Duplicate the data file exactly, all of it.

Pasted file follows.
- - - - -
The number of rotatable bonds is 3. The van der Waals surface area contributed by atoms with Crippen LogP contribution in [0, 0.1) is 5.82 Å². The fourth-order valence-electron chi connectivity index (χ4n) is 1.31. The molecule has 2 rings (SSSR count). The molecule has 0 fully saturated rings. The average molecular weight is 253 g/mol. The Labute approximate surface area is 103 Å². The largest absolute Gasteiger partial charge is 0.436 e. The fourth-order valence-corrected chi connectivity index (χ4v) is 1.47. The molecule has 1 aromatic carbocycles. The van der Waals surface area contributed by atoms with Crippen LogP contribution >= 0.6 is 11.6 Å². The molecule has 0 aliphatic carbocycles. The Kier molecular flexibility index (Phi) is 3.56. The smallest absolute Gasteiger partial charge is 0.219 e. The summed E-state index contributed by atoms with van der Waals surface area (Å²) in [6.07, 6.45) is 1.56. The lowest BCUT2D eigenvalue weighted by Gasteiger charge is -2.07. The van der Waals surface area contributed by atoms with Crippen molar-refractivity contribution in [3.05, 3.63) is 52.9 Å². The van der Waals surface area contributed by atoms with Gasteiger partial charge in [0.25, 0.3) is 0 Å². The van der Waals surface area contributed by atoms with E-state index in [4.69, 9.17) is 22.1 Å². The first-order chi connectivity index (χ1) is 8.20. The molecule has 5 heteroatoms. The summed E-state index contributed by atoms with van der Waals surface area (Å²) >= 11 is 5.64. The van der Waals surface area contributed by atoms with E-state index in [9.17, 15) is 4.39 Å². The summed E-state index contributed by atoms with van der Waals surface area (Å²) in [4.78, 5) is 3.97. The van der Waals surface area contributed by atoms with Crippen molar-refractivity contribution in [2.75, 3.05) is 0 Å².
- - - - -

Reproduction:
The number of rotatable bonds is 3. The van der Waals surface area contributed by atoms with Crippen LogP contribution in [0, 0.1) is 5.82 Å². The fourth-order valence-electron chi connectivity index (χ4n) is 1.31. The molecule has 2 rings (SSSR count). The molecule has 0 fully saturated rings. The average molecular weight is 253 g/mol. The Labute approximate surface area is 103 Å². The largest absolute Gasteiger partial charge is 0.436 e. The fourth-order valence-corrected chi connectivity index (χ4v) is 1.47. The molecule has 1 aromatic carbocycles. The van der Waals surface area contributed by atoms with Crippen LogP contribution >= 0.6 is 11.6 Å². The molecule has 0 aliphatic carbocycles. The Kier molecular flexibility index (Phi) is 3.56. The smallest absolute Gasteiger partial charge is 0.219 e. The summed E-state index contributed by atoms with van der Waals surface area (Å²) in [6.07, 6.45) is 1.56. The lowest BCUT2D eigenvalue weighted by Gasteiger charge is -2.07. The van der Waals surface area contributed by atoms with Crippen molar-refractivity contribution in [3.05, 3.63) is 52.9 Å². The van der Waals surface area contributed by atoms with Gasteiger partial charge in [0.25, 0.3) is 0 Å². The van der Waals surface area contributed by atoms with E-state index in [4.69, 9.17) is 22.1 Å². The first-order chi connectivity index (χ1) is 8.20. The molecule has 5 heteroatoms. The summed E-state index contributed by atoms with van der Waals surface area (Å²) >= 11 is 5.64. The van der Waals surface area contributed by atoms with E-state index in [9.17, 15) is 4.39 Å². The summed E-state index contributed by atoms with van der Waals surface area (Å²) in [4.78, 5) is 3.97. The van der Waals surface area contributed by atoms with Crippen molar-refractivity contribution in [2.75, 3.05) is 0 Å².